Diligence, Vulnerability and Multidimensional Learning

Reflection is a wonderful thing, difficult, but extremely rewarding. I have learned over the past few years how valuable this tool can be and my only regret is not having practiced to this degree sooner. I find that as I become more aware of myself and the actions I take, I have become more aware of moments when spontaneous reflection seem to occur and the moments where I just seem to need another set of eyes. It is as if I can no longer control the need to evaluate myself personally and evaluate the learning experiences to be drawn from every interaction. “Ah-ha” moments have become a commonality in my life and each and every time I experience one I can physically feel a change for the better.

The TJ I was three years ago would shudder at the mere thought of the TJ I am today. Three years ago the confidence I carried was minimal at best, putting myself out there to try new things and learn a new craft was simply out of the question. Three years ago, I would have never dreamed of picking up and moving across the country. I would have never felt comfortable with putting my thoughts out on the web for others to critique. Three years ago, I was afraid of making mistakes and I denied myself the vessel through which true learning occurs. Within the past three years I have been fortunate to find myself pursing a profession that is fueled by making sure members of their community are successful. In the beginning it is tough because in order to truly take advantage of the learning experiences at your disposal, you first have to find the courage to take a huge leap and make yourself vulnerable, only then can you accept change and only then can you truly learn.

Courage= to tell the story of who you are with your whole heart

I have learned over the past years that some of my most profound learning experiences have come when I am most vulnerable, when I have opened myself up to critique, constructive criticism and debate. Throughout physical therapy school I have discovered that true learning happens both within AND outside the walls of the classroom. In an evolving profession such as physical therapy what we learn today, will be improved upon tomorrow, such as the nature of any science fueled profession. It only makes sense that those who succeed in said profession adapt in a similar fashion. We as students and soon to be professionals, deny ourselves the opportunity for a well-rounded learning experience if we don’t take advantage of a multifaceted approach to learning. It is imperative that we subject ourselves to diverse thought processes and learn to actively and critically apply them to our own practices from day one. This is often difficult. Why? Because making ourselves vulnerable is not easy.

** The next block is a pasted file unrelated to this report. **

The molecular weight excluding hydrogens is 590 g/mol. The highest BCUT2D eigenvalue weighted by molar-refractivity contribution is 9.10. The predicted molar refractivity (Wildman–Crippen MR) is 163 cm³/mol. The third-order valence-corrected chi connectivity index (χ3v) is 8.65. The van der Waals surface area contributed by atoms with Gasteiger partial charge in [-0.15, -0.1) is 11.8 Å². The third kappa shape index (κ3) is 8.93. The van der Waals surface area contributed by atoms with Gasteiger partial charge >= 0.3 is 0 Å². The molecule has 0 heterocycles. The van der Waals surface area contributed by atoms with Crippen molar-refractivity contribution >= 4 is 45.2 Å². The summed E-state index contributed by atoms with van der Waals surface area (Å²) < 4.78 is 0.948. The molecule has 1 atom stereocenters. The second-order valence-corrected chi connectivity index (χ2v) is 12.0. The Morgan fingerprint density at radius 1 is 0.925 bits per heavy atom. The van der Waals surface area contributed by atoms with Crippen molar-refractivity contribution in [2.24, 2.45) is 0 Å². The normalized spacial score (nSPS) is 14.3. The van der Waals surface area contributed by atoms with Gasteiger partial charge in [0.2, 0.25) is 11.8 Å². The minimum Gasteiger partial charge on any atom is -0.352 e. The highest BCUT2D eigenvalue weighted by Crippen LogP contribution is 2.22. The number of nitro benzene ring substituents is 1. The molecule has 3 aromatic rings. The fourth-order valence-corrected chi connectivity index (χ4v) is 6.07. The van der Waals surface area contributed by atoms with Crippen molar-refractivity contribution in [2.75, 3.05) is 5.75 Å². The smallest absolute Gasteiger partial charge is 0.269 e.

Does it get easier?

The answer to this is yes, but it takes diligence. These past few hours have truly opened my eyes to the changes I have made personally. In high stakes situations I now feel that I worry less, I feel a sense of confidence that isn’t overbearing but allows me to truly allow my passion to shine through. I feel that I worry less about predicting the future and concentrate more on my performance in the current moment and truly giving 110%. I have learned that I am more attune to the conversations I partake in and I have seen how this effects interactions I make in both my personal and professional life. I have learned that I perform, learn and become inspired in specific environments and with that I have learned who I truly want to become in my ever-evolving career.

Mentorship has contributed greatly to who I am today. I have learned so much from others in this profession more specifically about leadership, the importance of professional advocacy and showing up to the table. I have learned so much about innovation and the importance of dreaming big. I have learned a great deal about the challenges of balancing work and steps to critically evaluate what is truly important and will prove to be beneficial in the long run. All of these learning experiences have contributed to the person that sits here today. I have accepted all the failures and all the successes and I have harnessed the will and desire to extrapolate a learning experience from each and every one of them.

In this next phase of my life, I plan to continue to seek mentorship in clinical practice, learning from the diverse experiences of others in an environment that not only encourages it but also lives by it. I am willing to work for it, make myself vulnerable to it and wholeheartedly work to improve and contribute to it. Finally, to keep the cycle moving and provide a sustainable future for the profession, I plan to give back to it and inspire the future generations, as I have been so fortunate to experience.

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